Subscription VOD Earnings Do Not Offset Falling DVD Sales

Subscription Video On Demand services are helping ease the film industry’s pain regarding slumping DVD sales. But is it happening fast enough? Speaking at the Film Finance Forum West, Eli Baker, a partner at Hemisphere Capital Management, noted that determining whether the industry is making that money back dollar-for-dollar is a difficult thing to pinpoint — though he does say there’s reason to be optimistic.

These streaming services “are becoming a more vital resource for financing, especially in the independent sector,” writes Variety. “But with only a few years of historical data from SVOD players like Netflix, it’s hard for both financiers and film execs to quantify just how many digital dimes they can rely on. And with many financiers more risk-averse than before the 2008 financial collapse, there’s less of an appetite to lend or invest against unpredictable cash flows.”

According to Larry Wasserman, CFO of DreamWorks, while the digital platforms hardly factored into financial models a decade ago, they could now help a “good title” earning upwards of $10 million. “But, Wasserman also pointed out, those platforms are ‘definitely not off-setting the decline on DVD,’” writes Variety.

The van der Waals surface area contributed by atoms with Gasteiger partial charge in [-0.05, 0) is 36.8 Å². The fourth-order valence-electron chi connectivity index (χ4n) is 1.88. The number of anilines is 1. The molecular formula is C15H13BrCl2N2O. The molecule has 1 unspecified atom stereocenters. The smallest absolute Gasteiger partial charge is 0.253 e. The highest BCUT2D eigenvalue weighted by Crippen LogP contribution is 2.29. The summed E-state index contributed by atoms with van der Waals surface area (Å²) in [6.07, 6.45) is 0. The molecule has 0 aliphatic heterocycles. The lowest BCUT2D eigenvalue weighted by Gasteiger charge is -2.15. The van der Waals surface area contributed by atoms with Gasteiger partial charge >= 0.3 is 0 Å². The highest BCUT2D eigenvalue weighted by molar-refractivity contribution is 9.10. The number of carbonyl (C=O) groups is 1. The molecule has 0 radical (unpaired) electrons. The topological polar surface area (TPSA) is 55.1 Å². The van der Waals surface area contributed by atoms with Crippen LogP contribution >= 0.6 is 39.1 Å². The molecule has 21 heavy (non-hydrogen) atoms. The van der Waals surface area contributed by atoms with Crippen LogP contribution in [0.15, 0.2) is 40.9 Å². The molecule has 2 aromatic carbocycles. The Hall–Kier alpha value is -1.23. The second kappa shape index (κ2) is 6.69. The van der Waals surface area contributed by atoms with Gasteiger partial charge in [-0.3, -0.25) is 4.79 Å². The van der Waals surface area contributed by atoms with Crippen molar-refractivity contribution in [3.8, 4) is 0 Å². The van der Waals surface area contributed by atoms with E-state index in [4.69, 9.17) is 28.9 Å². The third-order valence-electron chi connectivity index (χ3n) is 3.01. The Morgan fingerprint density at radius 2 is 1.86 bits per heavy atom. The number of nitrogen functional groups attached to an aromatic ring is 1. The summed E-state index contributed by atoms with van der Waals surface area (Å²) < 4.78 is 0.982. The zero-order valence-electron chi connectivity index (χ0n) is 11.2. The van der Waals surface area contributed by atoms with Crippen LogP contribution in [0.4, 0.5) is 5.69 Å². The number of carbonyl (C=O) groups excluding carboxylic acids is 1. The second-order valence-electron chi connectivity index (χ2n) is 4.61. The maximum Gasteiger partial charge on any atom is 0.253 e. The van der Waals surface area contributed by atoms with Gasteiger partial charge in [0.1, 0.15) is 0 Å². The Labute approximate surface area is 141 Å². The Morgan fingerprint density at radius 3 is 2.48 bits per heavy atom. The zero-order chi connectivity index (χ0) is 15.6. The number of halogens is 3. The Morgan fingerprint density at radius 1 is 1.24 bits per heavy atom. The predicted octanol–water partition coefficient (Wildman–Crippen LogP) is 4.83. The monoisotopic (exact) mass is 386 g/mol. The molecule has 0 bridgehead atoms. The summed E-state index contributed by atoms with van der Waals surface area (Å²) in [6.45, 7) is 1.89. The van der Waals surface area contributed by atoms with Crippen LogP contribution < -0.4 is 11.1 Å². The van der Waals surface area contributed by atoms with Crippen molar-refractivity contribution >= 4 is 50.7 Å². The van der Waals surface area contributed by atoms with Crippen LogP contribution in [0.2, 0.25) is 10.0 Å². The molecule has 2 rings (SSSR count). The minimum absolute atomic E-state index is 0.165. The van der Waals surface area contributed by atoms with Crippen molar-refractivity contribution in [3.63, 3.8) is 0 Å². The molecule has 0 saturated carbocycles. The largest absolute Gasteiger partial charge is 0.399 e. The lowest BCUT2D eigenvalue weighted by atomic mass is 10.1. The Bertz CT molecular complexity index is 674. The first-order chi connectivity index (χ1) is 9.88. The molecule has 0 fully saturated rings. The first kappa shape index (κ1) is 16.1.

If it ever were to catch up, it would likely take years of business change. “That means that Hollywood has to adjust its cost structures to account for revenues that have changed drastically since DVD’s heydey,” according to the article. And it needs to begin by fixing production and marketing budgets, along with tightening costs within talent deals and P&A.

“You really need to adjust the cost side of the business,” said Scott Parish, CFO and COO of Alcon Entertainment. “You can’t rely on an opening weekend anymore… especially for younger-skewing movies… the word gets out, and you see the falloff happen a lot quicker.”

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